Good evening, Bookworms!
Much of today’s blog was actually mapped out on a piece of scrap paper while I was at work earlier today because I was waiting for the stupid computer application, which I require to do my job, to allow me to actually get on with my work! At the time of this epic computer fail, I was wondering why I had bothered returning to the office, particularly as I would much rather have continued chatting to the bloke at the K Shakes milkshake shop about the Harry Potter books and how one of my favourite bits comes towards the end of Harry Potter and the Chamber of Secrets. This is the part when Harry is still concerned about what the Sorting Hat had said to him when he first started at Hogwarts about being sorted into Slytherin. Harry’s concern was that it was only his decision not to go in Slytherin that saw him put into Gryffindor, but Professor Dumbledore points out that it was exactly that choice to go in Gryffindor that set him apart from Tom Riddle, the future Lord Voldemort, and, if Harry hadn’t been a true Gryffindor, he would never have been able to pull Godric’s sword out of the Sorting Hat! I feel that bookworms, like ourselves, may have been sorted into Ravenclaw if we’d been pupils at Hogwarts!
Talking of choices to be made, reading choices can also be vitally important, even if only for determining which books you are going to take with you on your travels for your reading pleasure! More about this later…
You know how I had Pride And Prejudice and War And Peace? Well, I also now have Crime And Punishment! Thanks to Lizzie Harvey, I now have a paperback copy of the Dostoyevsky novel for my reading pleasure. All I need now is for the copy I thought I had to turn up and it will be Murphy’s Law in action!
Whilst I’m on the subject of Russian novelists, a book entitled Tolstoy And The Purple Chair grabbed my attention on Tuesday evening while I was at Waterstone’s on Deansgate after my book club meeting! This autobiographical book by Nina Sankovitch details her year of reading a book a day every day for a year, chiefly to help her overcome her grief following the death of her eldest sister from cancer. Readers of this blog will know that I am very much into books about books and this is one such book! The first book she reads in her epic year of reading is The Elegance Of The Hedgehog, a book that has been recommended to me by a few of my fellow bookworm friends on Facebook, Donna Hasinoff in particular, if I remember rightly. I still haven’t got round to reading this book yet, but I will do so eventually. Notably, Nina recalls having difficulty getting into this book at first as “the first forty or so pages of the novel have lots of obscure references thrown in here and there about philosophy and music, movies and art” and when I have had a look at the start of the book to see if I should read that or start some other book, the other book has always tended to win on account of me thinking philosophy was quite a tricky thing to get my head around!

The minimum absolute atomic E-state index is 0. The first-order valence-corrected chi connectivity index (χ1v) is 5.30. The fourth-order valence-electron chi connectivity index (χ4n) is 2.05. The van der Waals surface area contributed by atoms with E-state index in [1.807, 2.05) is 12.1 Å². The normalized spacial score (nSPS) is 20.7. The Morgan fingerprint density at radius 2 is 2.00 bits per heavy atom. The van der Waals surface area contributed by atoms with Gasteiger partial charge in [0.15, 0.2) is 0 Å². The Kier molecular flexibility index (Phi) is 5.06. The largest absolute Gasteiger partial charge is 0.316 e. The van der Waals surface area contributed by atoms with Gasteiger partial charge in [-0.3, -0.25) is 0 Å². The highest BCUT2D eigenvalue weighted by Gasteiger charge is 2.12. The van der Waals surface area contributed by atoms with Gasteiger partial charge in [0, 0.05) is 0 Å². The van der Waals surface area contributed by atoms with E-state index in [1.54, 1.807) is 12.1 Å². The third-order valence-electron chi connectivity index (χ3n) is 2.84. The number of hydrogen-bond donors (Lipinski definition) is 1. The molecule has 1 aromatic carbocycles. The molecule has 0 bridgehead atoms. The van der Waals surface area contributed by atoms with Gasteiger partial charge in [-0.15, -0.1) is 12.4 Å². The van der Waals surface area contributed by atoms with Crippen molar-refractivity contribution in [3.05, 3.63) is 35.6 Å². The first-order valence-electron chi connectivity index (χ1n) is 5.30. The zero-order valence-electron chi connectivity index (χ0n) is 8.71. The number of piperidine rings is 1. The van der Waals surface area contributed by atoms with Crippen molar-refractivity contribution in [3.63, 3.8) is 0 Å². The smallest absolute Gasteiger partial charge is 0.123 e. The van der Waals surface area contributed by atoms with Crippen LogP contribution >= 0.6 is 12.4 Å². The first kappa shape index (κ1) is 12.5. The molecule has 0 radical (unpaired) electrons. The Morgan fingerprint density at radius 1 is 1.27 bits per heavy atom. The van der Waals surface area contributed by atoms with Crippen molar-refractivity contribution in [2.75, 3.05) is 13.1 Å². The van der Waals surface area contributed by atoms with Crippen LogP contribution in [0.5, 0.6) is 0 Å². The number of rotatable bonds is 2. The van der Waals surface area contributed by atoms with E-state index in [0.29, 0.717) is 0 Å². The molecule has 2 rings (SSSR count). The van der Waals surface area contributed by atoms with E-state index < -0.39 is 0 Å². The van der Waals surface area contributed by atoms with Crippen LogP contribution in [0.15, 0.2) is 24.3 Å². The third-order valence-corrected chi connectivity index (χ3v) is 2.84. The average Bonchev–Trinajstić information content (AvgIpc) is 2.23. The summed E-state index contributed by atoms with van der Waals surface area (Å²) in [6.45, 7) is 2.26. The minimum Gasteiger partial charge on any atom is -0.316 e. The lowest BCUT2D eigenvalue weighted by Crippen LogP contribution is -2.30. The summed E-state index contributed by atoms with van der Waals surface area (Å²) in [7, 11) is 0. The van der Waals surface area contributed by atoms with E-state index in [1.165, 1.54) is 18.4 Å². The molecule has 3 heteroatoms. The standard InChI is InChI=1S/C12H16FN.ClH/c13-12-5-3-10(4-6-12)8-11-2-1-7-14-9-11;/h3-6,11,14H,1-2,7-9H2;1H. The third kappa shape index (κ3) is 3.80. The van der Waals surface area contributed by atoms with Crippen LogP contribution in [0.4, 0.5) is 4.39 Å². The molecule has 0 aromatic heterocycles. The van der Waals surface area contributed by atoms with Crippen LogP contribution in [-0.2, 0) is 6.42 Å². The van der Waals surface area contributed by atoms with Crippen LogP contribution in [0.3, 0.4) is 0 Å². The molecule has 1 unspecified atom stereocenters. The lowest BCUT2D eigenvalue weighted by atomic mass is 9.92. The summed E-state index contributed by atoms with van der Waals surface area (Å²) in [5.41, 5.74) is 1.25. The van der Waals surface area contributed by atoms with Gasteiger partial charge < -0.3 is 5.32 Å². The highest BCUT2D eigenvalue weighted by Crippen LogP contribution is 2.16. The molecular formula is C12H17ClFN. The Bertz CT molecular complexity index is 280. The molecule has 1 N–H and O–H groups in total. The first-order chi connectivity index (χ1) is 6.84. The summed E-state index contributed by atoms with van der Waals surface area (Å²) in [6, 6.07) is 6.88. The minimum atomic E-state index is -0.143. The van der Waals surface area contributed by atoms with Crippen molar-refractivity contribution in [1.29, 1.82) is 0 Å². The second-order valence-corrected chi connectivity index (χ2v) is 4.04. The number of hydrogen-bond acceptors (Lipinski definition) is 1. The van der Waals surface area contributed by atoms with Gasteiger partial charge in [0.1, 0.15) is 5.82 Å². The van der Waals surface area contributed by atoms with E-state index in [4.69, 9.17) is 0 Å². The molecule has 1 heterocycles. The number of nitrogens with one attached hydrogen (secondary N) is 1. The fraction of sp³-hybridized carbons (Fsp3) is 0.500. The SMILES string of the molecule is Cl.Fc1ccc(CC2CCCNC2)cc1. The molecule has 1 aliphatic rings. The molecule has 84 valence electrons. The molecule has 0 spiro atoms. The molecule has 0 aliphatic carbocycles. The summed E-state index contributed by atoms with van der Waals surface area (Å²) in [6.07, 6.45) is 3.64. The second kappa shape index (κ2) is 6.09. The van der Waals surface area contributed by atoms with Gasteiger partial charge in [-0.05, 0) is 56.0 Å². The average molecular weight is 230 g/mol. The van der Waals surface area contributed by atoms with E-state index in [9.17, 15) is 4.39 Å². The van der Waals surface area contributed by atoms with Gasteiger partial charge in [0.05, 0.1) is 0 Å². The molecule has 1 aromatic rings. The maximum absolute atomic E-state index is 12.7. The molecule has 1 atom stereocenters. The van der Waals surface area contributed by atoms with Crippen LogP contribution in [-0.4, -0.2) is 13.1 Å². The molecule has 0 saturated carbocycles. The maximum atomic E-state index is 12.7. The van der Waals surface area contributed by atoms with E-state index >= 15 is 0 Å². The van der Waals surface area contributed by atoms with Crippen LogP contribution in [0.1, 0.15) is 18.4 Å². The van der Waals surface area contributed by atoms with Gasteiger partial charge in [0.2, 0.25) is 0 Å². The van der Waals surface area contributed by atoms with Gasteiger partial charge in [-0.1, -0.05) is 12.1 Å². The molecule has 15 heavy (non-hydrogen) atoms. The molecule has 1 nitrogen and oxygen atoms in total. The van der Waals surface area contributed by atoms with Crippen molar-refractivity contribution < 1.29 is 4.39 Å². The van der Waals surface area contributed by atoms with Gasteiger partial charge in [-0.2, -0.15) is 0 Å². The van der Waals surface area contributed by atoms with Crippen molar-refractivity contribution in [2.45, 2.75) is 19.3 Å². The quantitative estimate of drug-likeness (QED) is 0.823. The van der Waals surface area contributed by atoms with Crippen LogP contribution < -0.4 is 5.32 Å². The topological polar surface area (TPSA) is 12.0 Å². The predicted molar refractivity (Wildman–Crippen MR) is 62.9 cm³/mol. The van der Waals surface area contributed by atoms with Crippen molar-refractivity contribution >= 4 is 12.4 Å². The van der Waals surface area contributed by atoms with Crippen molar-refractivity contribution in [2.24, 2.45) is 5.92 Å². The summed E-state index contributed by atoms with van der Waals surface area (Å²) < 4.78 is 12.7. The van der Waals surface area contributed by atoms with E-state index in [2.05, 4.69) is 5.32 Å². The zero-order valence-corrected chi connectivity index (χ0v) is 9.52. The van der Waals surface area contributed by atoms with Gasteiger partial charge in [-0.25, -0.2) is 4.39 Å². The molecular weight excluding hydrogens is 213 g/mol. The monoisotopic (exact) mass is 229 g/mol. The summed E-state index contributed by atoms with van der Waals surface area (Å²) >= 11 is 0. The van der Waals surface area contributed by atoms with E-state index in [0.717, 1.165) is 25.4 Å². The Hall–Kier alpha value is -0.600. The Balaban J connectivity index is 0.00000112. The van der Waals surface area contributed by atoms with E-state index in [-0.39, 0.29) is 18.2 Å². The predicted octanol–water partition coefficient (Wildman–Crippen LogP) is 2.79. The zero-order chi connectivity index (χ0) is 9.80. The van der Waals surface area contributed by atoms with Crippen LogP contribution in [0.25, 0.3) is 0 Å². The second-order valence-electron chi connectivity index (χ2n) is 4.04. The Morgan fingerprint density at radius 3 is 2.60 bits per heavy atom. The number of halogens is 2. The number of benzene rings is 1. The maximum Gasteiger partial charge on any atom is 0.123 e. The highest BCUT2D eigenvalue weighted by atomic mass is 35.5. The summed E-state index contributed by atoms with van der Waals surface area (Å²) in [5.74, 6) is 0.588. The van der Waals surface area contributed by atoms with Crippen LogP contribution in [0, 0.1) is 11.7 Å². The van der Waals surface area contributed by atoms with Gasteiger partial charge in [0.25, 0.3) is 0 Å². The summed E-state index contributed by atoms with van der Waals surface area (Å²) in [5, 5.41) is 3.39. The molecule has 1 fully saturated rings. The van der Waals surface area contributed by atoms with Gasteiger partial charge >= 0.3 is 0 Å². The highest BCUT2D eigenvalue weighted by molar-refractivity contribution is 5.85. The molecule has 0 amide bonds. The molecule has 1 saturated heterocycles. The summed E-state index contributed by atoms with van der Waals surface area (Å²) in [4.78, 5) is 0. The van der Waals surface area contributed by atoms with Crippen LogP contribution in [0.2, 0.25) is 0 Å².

Yes, I know… people think of me as brainy. I’ve always loved books and I have a history and literature degree. But there are certain subjects that, when mentioned, make me come to a juddering halt and lead me to wonder “How the hell does anyone understand that?” – I feel this way about Economics – I often wonder how anyone comes to know anything about certain matters, let alone know enough to do certain jobs for a living! And, for some reason, I find the mention of Philosophy to be fairly daunting too! It probably isn’t! Maybe I should see if there’s a Philosophy For Dummies book? There probably is! I bought Cricket For Dummies not so long ago at a charity shop and that has helped in my understanding! I admit now that it is only in recent years I have remotely started to understand cricket scores! Yes, I know, it’s one of our national sports, but for years, particularly as a kid, I found the whole scoring system incomprehensible and the game just seemed to go on for eternity and I just couldn’t understand, for the life of me, what the hell my Dad saw in this game that gave him enjoyment! He’d be watching a test match on tv and I couldn’t see why tv bothered with this “cure for insomnia” as I’d viewed it for years!
As I previously mentioned in this blog entry, I had been to my book club on Tuesday evening, the main point of which was to discuss Tamar and then to determine our next book, which is to be Truman Capote’s true crime account, In Cold Blood. Our next meeting is on 11th October, so as of Tuesday, that was 7 weeks away. I feel I can safely leave that book behind while I go on holiday and still have five weeks to tackle it once I return home!